Risk Aversion and Information Acquisition Across Real and Hypothetical Settings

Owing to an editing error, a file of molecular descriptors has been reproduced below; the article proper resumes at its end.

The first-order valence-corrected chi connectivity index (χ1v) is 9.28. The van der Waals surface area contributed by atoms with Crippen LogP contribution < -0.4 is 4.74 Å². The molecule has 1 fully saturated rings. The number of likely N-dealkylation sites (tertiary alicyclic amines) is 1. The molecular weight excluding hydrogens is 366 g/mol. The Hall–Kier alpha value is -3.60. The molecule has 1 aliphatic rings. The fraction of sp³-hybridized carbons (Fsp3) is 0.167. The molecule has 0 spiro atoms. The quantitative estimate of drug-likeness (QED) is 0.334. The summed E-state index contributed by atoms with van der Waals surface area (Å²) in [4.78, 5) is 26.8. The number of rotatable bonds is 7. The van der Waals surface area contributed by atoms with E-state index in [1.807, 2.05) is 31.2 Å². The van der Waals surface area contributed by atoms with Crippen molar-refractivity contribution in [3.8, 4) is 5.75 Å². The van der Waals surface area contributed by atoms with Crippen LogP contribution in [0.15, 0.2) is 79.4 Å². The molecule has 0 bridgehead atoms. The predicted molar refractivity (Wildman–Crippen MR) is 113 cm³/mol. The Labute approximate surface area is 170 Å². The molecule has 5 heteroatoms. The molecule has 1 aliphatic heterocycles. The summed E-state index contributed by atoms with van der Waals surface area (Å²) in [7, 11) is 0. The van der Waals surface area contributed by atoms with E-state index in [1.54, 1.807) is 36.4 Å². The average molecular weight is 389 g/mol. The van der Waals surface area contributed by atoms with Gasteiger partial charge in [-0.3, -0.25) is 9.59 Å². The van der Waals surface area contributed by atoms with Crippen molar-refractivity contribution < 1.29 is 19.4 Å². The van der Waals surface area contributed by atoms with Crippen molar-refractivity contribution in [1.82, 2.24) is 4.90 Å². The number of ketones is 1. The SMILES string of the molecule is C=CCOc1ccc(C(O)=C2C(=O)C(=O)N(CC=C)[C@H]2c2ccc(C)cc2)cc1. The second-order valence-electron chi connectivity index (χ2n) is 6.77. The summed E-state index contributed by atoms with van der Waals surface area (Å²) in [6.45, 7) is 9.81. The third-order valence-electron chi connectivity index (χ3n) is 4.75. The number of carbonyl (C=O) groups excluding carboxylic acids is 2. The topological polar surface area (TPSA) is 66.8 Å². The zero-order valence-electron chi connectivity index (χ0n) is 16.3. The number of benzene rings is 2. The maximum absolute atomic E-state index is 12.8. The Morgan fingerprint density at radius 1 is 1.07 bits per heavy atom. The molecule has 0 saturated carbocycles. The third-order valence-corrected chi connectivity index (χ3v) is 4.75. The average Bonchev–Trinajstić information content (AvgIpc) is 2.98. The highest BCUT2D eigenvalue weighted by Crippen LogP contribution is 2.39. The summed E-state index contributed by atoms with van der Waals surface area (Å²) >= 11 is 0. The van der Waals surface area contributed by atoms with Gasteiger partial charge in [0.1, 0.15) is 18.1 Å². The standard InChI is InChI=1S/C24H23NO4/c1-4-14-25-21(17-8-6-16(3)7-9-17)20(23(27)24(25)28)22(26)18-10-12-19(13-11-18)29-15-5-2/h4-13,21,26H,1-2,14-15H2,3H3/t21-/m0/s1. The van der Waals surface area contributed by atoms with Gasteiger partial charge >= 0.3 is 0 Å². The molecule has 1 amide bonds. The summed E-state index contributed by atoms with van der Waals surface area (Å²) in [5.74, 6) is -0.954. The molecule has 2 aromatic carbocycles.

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I collect data on subjects' information acquisition during real and hypothetical risky choices using process-tracing software called Mouselab. I also measure subjects' cognitive ability using the cognitive reflective test (CRT). On average, measured risk preferences are not significantly different across real and hypothetical settings. However, cognitive ability is inversely related to risk aversion when choices are hypothetical, but it is unrelated when the choices are real. This interaction between cognitive ability and hypothetical setting is consistent with the notion that some individuals, specifically higher-ability individuals, treat hypothetical choices as "puzzles" and may help explain why some studies find that subjects indicate that they are more tolerant of risk when they make hypothetical choices than when they make real choices. On average, subjects demonstrate a similar degree of consistency across settings, and there are also no significant differences across settings in the amount of time subjects take to make a choice, the amount of information they acquire, or how they distribute their attention. I also find evidence to suggest that subjects acquire information in a manner consistent with the implicit calculation of expected utility. Specifically, individuals do not merely make choices "as if" they are integrating probabilities and outcomes, it appears that they actually are. Moreover, as they progress through a series of choices in a commonly used risk preference elicitation method, their information acquisition becomes progressively more consistent with integration models. Finally, on average, individuals appear to acquire information in real and hypothetical settings in similar ways.